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Scoring

Advisors

In consultation with the Simons Foundation and curators at MindSpec, a panel of six expert autism geneticists established the gene scoring criteria and used them to determine scores for the first 203 genes in the database. Ongoing scoring of additional genes in the database is led by Eric Larsen and Sharmila Banerjee Basu at MindSpec, in consultation with Alan Packer of the Simons Foundation.

The six academic members of the gene scoring advisory board were chosen because of their commitment to autism research, the substantial contributions they've made to our understanding of the genetic basis of autism, and the range of biological and clinical expertise they bring to SFARI Gene.

Brett Abrahams, Ph.D.

Brett Abrahams, Ph.D., is based at the Albert Einstein School of Medicine in New York within the Departments of Genetics and Neuroscience. His laboratory employs a blend of human molecular genetics and studies in model systems to identify genes that may influence risk for autism and understand how they operate functionally. Of particular interest is how variation in Contactin associated protein-like 2 (CNTNAP2), a gene he and others have implicated in multiple disorders of cognition, may alter brain development and modulate risk for disease.

Dan E. Arking, Ph.D.

Dan E. Arking, Ph.D., is an associate professor at the Johns Hopkins University School of Medicine's McKusick-Nathans Institute of Genetic Medicine, with more than 15 years experience in human molecular genetics. Dr. Arking earned his doctoral degree in human from the Johns Hopkins University School of Medicine in 2001 and completed a postdoctoral fellowship at Johns Hopkins in the laboratory of Dr. Aravinda Chakravarti in 2005. Dr. Arking's research focuses on identifying and characterizing genetic variants underlying complex human diseases, with a specific focus on cardiovascular disease and autism.

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Eric Morrow, M.D., Ph.D

Eric Morrow, M.D., Ph.D., is an associate professor in the Department of Molecular Biology, Cell Biology, and Biochemistry (MCB) at Brown University, where his research focuses on the normal molecular mechanisms of brain development and the genetic perturbations that underlie disorders of human cognitive development. Dr. Morrow received his M.D. from the Health Science Training Program at MIT and Harvard Medical School, and earned his Ph.D. in genetics and neurodevelopment from Harvard University. During his medical training, Dr. Morrow developed a strong interest in the various challenges posed by childhood neuropsychiatric disorders, and he conducted further clinical and scientific training in neurology and psychiatry at Harvard Medical School. In his current role at Brown, Morrow's research links the MCB department and the Department of Psychiatry and Human Behavior, where he directs the Developmental Disorders Genetics Research Program (DDGRP).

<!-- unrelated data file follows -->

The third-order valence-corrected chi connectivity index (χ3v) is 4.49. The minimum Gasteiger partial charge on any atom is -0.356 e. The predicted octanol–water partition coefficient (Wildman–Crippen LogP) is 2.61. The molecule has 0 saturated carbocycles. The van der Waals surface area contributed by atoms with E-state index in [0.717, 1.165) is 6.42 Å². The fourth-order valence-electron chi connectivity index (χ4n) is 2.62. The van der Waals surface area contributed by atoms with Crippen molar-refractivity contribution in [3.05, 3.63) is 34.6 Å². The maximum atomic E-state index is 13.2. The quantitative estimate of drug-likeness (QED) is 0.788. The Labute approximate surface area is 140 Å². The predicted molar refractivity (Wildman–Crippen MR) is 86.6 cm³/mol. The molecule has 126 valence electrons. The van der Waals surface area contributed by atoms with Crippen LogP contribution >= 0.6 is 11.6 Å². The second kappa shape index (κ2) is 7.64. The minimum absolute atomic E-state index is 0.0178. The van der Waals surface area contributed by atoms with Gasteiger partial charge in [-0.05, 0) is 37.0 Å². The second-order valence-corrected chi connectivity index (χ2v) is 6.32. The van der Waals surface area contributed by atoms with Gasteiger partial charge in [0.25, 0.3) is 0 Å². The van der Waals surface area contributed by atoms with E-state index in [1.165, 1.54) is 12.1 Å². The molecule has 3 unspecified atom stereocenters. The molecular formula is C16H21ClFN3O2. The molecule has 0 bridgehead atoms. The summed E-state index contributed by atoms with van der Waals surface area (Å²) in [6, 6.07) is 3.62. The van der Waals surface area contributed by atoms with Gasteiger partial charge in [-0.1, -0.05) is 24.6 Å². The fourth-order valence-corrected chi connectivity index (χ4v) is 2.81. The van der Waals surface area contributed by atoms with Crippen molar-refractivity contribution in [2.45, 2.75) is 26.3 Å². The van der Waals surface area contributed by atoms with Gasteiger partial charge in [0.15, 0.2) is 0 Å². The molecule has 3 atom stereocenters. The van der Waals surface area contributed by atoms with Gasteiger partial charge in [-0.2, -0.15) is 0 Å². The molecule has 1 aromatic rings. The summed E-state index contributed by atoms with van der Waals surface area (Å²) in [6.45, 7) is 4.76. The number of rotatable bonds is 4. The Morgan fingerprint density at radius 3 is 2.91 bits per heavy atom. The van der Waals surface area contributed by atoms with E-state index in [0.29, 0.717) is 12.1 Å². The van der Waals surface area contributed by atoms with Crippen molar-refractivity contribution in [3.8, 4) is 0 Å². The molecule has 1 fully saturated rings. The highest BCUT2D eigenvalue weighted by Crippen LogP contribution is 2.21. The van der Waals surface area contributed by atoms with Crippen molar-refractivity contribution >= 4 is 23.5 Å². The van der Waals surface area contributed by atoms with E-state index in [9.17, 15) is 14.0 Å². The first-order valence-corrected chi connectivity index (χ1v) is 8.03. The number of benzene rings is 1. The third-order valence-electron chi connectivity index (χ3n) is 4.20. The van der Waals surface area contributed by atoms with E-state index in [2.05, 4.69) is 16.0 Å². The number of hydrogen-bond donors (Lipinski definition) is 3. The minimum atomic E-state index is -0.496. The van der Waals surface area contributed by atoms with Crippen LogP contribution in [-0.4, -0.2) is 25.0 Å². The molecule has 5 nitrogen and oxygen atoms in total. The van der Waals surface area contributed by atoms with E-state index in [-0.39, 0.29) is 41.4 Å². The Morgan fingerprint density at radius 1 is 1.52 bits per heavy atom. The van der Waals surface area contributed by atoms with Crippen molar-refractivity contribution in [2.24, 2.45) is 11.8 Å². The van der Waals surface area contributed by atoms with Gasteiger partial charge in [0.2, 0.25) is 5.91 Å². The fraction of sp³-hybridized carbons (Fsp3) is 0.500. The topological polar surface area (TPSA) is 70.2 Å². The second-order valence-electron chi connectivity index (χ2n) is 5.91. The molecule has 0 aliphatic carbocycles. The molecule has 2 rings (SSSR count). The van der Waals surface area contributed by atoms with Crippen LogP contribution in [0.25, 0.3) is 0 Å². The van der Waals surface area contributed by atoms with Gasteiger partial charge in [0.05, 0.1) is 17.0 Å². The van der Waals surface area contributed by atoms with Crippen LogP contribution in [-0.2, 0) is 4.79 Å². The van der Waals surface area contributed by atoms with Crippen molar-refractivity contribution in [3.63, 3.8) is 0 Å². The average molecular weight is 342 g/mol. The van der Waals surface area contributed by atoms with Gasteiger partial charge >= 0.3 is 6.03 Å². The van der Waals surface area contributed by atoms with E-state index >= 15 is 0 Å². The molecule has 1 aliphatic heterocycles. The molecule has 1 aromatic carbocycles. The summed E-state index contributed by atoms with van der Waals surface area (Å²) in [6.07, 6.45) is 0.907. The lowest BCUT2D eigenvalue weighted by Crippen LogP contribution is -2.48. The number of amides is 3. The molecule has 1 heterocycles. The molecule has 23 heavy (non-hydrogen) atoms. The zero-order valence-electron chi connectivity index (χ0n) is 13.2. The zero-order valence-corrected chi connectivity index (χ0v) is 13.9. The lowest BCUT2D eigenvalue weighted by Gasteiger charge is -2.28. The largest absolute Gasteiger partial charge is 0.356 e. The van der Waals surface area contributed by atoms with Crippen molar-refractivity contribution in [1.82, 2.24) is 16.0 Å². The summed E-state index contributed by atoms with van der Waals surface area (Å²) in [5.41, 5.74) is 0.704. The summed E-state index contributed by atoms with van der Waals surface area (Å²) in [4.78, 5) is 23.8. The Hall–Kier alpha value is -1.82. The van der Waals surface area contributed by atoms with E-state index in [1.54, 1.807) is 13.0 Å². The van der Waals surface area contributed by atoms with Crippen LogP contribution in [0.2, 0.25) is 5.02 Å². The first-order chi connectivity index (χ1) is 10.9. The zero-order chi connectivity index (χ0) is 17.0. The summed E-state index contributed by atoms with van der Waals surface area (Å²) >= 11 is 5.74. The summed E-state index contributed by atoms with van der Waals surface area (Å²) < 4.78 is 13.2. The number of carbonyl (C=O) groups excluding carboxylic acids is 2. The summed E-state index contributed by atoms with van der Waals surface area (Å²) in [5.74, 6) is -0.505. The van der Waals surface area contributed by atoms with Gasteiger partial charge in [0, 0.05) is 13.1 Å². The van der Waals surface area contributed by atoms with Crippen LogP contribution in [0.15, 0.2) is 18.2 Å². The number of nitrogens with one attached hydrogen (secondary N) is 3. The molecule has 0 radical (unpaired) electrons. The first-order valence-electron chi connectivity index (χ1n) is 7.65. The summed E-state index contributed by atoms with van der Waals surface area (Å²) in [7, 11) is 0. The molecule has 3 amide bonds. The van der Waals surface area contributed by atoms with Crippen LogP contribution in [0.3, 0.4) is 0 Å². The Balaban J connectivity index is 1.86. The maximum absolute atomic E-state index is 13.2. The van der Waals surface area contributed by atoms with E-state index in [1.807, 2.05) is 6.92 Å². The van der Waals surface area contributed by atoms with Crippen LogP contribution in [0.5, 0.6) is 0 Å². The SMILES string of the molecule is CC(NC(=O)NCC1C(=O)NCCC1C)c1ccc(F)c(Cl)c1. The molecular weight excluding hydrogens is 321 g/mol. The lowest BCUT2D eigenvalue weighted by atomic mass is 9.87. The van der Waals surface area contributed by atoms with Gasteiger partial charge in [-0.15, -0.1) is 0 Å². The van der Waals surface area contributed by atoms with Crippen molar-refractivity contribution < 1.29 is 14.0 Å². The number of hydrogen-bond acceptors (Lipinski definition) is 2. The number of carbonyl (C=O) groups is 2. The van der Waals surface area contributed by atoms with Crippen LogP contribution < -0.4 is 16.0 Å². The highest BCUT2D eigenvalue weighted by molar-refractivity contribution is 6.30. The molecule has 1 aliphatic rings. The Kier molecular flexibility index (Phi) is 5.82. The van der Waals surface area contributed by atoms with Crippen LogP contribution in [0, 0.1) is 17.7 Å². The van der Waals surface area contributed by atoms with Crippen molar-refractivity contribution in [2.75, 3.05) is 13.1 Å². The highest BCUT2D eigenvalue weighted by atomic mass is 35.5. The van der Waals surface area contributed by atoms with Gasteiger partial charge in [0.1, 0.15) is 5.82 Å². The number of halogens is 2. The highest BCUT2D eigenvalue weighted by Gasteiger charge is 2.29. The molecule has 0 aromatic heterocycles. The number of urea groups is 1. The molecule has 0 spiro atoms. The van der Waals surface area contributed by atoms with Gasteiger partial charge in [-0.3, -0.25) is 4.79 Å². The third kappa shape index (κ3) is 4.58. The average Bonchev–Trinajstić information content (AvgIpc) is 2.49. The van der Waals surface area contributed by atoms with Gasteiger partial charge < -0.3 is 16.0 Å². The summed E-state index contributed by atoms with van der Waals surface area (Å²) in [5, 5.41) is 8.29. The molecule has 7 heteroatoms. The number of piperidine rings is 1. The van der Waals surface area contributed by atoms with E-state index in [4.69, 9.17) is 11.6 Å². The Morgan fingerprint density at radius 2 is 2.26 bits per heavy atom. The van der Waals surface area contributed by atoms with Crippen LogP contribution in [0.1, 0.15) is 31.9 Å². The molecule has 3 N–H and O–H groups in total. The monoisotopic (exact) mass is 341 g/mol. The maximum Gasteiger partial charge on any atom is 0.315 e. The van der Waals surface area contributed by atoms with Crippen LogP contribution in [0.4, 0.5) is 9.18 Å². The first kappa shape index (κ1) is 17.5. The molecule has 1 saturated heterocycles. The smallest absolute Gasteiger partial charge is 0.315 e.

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Dan Campbell, Ph.D.

Dan Campbell, Ph.D., is an assistant professor at Michigan State University, with appointments in the Department of Pediatrics and Human Development, the Grand Rapids Research Center, and the College of Human Medicine. His laboratory focuses on the contributions of noncoding regions of the genome on ASD risk. He earned his Ph.D. in neuroscience at the Pennsylvania State University. Dr. Campbell was a postdoctoral fellow in the laboratory of Dr. Pat Levitt at Vanderbilt University, where he discovered a functional variant in the MET gene that is associated with ASD risk.

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Heather C. Mefford, M.D., Ph.D.

Heather C. Mefford, M.D., Ph.D., is an associate professor of Pediatrics and Genetic Medicine at the University of Washington. She is also a clinical geneticist at Seattle Children's Hospital in the Medical Genetics Clinic. Dr. Mefford has a research laboratory devoted to using genomic approaches to understand pediatric disease and discover novel genomic disorders. She has been involved in the discovery and characterization of several new genomic disorders, including rearrangements of chromosomes 1q21, 15q13, and 17q12, each of which confer risk for a range of clinical features including autism. In addition, her research group uses state-of-the-art technology to discover new copy number changes and mutations that underlie a variety of pediatric conditions, with a focus on epilepsy. Dr. Mefford's clinical interests parallel her research interests and include seeing patients with genomic disorders and patients with neurocognitive defects of unknown etiology.

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Lauren A. Weiss, Ph.D.

Lauren A. Weiss, Ph.D., earned her B.S. in Human Genetics from the University of Michigan and her Ph.D. in Human Genetics from The University of Chicago. She did postdoctoral research in neuropsychiatric genetics jointly between Harvard (Massachusetts General Hospital) and MIT (Broad Institute) before joining the faculty of the University of California, San Francisco in 2008. Dr. Weiss is a Staglin Family/IMHRO Assistant Professor in the Department of Psychiatry, the Institute for Human Genetics, and the Center for Neurobiology and Psychiatry at UCSF. Her laboratory is focused on dissecting the genetics of autism via analysis of large datasets under different genetic models and testing genetic mechanisms in human subject-derived cell culture and stem cell models.

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